20 responses to “Sherwood Island And The Mill Pond: The Prequel

  1. What a great report! Thank you, Dan for filling in all that backround. My next walk at Sherwood Island will be more interesting just for having learned its history.

  2. How wonderful to hear it all from someone who lived it. When I was doing research for “Westport…a special place” I found that at one point the state proposed putting an airport on the property. Think what a travesty that would have been!

  3. Having been in the RE business for many years, I have a few stories I tell my clients as I am driving them around…. most of them are on my web site.

    Here’s an old newspaper snippet…

    In 1810, when Catherine Burr Sherwood was 52, she gave birth to healthy identical triplet boys Francis, Franklin and Frederick on what is now called Sherwood Island State Park. They all became sea captains and grew to old age. They celebrated their 70th birthdays in Westport CT in 1880. They made national news for another reason. When they were young men travelling around the country, they were in Charleston, SC together and all sported beards. One went into a barber in the morning.. one at noon, one in the afternoon all claiming to be the same man. The barber said he’d never seen a man grow a beard so fast.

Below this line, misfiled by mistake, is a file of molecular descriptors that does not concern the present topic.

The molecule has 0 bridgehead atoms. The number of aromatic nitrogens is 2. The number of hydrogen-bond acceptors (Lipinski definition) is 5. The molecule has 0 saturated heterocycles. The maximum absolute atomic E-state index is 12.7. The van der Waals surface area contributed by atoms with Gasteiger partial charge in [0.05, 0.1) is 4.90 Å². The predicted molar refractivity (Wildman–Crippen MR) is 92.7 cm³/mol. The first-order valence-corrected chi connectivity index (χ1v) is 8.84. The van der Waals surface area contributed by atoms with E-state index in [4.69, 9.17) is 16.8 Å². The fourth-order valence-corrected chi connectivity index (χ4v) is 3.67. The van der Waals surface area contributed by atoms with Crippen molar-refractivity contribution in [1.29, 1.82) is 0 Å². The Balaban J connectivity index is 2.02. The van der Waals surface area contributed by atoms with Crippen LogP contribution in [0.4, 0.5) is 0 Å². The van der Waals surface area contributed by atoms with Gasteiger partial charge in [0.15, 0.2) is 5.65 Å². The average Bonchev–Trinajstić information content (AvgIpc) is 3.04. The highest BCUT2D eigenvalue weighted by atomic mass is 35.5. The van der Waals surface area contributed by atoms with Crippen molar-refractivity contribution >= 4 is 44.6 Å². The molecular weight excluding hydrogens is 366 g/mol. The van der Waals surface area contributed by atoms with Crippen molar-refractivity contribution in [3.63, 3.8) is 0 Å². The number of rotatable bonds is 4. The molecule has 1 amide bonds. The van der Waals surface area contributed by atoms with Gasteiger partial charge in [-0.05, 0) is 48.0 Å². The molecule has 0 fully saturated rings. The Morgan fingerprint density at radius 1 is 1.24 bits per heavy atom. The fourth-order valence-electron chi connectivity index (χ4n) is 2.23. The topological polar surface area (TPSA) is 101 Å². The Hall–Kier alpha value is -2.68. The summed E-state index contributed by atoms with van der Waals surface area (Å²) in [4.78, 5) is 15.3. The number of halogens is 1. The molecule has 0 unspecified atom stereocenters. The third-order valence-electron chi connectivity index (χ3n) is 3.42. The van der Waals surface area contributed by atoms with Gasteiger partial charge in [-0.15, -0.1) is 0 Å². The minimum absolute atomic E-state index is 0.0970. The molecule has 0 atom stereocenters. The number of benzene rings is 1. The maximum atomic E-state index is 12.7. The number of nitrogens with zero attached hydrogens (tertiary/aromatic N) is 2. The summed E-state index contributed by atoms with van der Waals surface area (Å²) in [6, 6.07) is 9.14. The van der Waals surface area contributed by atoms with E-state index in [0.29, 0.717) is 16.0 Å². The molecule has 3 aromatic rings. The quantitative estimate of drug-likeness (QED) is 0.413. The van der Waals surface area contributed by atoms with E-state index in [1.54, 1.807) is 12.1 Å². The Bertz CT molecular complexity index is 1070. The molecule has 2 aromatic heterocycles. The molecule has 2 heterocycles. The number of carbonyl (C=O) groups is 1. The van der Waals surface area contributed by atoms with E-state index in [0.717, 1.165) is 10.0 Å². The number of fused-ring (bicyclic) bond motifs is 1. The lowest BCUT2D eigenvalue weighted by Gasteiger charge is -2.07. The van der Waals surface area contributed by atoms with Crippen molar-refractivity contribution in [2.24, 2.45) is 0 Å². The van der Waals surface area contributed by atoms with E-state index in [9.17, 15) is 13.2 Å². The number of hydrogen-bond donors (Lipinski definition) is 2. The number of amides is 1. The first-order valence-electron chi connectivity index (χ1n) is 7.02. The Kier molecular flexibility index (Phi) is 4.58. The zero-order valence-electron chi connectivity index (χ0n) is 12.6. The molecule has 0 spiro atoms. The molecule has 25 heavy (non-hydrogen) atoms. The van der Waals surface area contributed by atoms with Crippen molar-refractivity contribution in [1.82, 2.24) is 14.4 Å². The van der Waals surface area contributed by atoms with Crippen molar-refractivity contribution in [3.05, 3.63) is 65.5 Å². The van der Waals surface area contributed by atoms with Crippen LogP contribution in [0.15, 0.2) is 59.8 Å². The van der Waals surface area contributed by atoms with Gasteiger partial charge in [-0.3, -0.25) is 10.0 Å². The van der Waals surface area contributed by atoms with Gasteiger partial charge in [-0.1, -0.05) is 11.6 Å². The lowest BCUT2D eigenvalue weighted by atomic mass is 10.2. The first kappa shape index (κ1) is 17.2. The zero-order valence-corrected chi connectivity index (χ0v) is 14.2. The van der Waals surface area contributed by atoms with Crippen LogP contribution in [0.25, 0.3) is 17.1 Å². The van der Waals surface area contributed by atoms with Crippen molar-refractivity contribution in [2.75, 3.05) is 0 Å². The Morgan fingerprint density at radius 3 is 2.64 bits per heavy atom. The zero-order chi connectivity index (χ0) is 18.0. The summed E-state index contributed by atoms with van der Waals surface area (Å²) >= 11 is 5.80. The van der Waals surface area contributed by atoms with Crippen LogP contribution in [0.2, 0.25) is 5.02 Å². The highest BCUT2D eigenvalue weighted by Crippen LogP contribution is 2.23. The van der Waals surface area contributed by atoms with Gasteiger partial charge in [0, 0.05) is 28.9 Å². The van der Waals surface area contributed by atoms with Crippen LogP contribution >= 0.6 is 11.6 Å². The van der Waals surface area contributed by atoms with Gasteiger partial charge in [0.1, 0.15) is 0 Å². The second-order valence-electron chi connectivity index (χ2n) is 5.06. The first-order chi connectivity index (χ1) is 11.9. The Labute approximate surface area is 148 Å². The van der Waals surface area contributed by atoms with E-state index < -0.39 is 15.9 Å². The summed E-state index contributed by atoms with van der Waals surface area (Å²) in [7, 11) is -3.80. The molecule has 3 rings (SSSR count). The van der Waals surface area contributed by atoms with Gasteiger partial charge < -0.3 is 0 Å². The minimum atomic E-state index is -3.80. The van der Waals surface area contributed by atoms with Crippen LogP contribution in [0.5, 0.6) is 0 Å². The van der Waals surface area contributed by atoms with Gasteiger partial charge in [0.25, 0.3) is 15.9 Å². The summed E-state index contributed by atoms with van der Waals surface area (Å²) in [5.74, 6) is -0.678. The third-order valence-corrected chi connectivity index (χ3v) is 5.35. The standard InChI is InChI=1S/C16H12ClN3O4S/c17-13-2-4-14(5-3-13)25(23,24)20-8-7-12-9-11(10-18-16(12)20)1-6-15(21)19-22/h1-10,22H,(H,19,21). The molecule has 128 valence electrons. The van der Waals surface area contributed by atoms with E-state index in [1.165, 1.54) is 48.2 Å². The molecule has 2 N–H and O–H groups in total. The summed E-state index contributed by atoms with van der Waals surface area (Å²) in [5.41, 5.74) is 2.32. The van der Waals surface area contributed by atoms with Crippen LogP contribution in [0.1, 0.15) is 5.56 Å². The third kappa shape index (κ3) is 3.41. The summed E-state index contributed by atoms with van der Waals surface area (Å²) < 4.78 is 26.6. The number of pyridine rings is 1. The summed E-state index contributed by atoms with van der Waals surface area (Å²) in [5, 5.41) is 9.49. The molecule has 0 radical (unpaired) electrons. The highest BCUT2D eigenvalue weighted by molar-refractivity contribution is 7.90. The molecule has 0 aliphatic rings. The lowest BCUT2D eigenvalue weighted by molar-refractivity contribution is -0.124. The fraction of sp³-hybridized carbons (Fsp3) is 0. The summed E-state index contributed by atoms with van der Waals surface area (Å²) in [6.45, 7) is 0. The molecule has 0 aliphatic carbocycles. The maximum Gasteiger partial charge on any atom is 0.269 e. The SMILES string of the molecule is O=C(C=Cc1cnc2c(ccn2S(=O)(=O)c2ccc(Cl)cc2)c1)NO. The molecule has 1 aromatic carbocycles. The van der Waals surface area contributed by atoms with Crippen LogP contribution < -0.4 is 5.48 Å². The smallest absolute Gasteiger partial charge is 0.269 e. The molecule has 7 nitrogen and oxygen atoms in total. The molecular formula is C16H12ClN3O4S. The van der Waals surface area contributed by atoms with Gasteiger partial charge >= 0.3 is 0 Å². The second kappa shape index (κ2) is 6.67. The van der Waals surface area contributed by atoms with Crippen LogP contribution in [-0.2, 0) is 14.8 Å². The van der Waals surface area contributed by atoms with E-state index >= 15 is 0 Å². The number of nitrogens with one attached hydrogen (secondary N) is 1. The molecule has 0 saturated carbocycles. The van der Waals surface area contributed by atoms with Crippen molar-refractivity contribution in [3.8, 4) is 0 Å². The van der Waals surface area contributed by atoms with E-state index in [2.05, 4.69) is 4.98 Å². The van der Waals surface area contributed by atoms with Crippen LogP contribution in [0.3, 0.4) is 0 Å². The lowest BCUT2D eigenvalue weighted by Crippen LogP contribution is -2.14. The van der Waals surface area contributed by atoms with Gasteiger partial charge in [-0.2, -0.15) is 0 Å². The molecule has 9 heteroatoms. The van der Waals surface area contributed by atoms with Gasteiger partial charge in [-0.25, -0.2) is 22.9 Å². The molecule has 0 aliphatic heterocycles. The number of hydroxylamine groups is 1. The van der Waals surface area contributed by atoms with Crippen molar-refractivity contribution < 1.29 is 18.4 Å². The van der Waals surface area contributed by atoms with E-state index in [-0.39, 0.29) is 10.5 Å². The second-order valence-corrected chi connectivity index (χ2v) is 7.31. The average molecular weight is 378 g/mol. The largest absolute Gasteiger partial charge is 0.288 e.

I’d like to think, when I tell it… it’s a little funnier.

  4. The best article of 2012! Thank you, Dan!

  5. Great story.
    Even better writing!
    U da best, Dan. 🙂

  6. Ann Bacharach

    Great work, Dan. Thanks for pursuing the details.

  7. Westporter4ever

    i Like to think of myself as a Westport History Buff…I know alot…and have to admit i have heard snippits of the above inf before…Dan you should seriously consider writing a book on History of Westport, you style is really fantastic. Also I am absolutely astonished that I did NOT KNOW that Sherwood island was the first state park in CT! out of everything I’ve read about history in CT and Westport, I can’t believe i never read that before!!

  8. Thanks for all the props, but I owe it all to Elwood Betts. He’s the man!

  9. Marilyn Bakker sends this along:

    Any story about Sherwood Island history should mention William H. Burr, the Westport farmer and public citizen who acquired land for the state and led the battle against the influential landowners who did not want a park in their backyards. The whole story of the 23-year war for the park on the website of the Friends of Sherwood Island State Park ( is based on a collection of Burr’s papers at the Fairfield Historical Society. The collection includes the blue map included in your post, as well as the housing development plans that were filed in Westport Town Hall in the 1920s.